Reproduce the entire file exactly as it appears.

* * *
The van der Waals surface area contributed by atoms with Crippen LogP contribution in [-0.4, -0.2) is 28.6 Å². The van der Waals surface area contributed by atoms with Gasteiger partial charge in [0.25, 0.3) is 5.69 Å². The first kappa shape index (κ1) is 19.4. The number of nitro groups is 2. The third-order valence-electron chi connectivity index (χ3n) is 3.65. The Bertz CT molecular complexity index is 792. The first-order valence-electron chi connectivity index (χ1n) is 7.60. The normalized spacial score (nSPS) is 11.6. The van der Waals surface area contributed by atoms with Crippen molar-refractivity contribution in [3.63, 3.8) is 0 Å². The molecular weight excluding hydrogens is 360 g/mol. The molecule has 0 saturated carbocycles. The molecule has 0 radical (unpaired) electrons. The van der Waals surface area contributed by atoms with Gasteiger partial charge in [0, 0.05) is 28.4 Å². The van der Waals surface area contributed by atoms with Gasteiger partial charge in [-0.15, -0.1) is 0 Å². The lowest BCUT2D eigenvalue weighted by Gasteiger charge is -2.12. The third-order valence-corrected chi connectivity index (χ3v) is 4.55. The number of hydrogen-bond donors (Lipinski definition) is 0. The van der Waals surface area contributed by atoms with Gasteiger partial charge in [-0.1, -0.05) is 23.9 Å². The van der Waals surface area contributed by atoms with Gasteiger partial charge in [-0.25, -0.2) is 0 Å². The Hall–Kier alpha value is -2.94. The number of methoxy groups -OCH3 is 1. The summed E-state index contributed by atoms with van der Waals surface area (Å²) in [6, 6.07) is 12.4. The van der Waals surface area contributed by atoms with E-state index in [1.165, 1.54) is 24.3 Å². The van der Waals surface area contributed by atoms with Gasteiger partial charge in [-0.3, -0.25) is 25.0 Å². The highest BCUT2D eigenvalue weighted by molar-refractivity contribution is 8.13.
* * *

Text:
The van der Waals surface area contributed by atoms with Crippen LogP contribution in [-0.4, -0.2) is 28.6 Å². The van der Waals surface area contributed by atoms with Gasteiger partial charge in [0.25, 0.3) is 5.69 Å². The first kappa shape index (κ1) is 19.4. The number of nitro groups is 2. The third-order valence-electron chi connectivity index (χ3n) is 3.65. The Bertz CT molecular complexity index is 792. The first-order valence-electron chi connectivity index (χ1n) is 7.60. The normalized spacial score (nSPS) is 11.6. The van der Waals surface area contributed by atoms with Crippen molar-refractivity contribution in [3.63, 3.8) is 0 Å². The molecular weight excluding hydrogens is 360 g/mol. The molecule has 0 saturated carbocycles. The molecule has 0 radical (unpaired) electrons. The van der Waals surface area contributed by atoms with Gasteiger partial charge in [0, 0.05) is 28.4 Å². The van der Waals surface area contributed by atoms with Gasteiger partial charge in [-0.15, -0.1) is 0 Å². The lowest BCUT2D eigenvalue weighted by Gasteiger charge is -2.12. The third-order valence-corrected chi connectivity index (χ3v) is 4.55. The number of hydrogen-bond donors (Lipinski definition) is 0. The van der Waals surface area contributed by atoms with Gasteiger partial charge in [-0.1, -0.05) is 23.9 Å². The van der Waals surface area contributed by atoms with Gasteiger partial charge in [-0.25, -0.2) is 0 Å². The Hall–Kier alpha value is -2.94. The number of methoxy groups -OCH3 is 1. The summed E-state index contributed by atoms with van der Waals surface area (Å²) in [6, 6.07) is 12.4. The van der Waals surface area contributed by atoms with E-state index in [1.165, 1.54) is 24.3 Å². The van der Waals surface area contributed by atoms with Gasteiger partial charge in [-0.3, -0.25) is 25.0 Å². The highest BCUT2D eigenvalue weighted by molar-refractivity contribution is 8.13.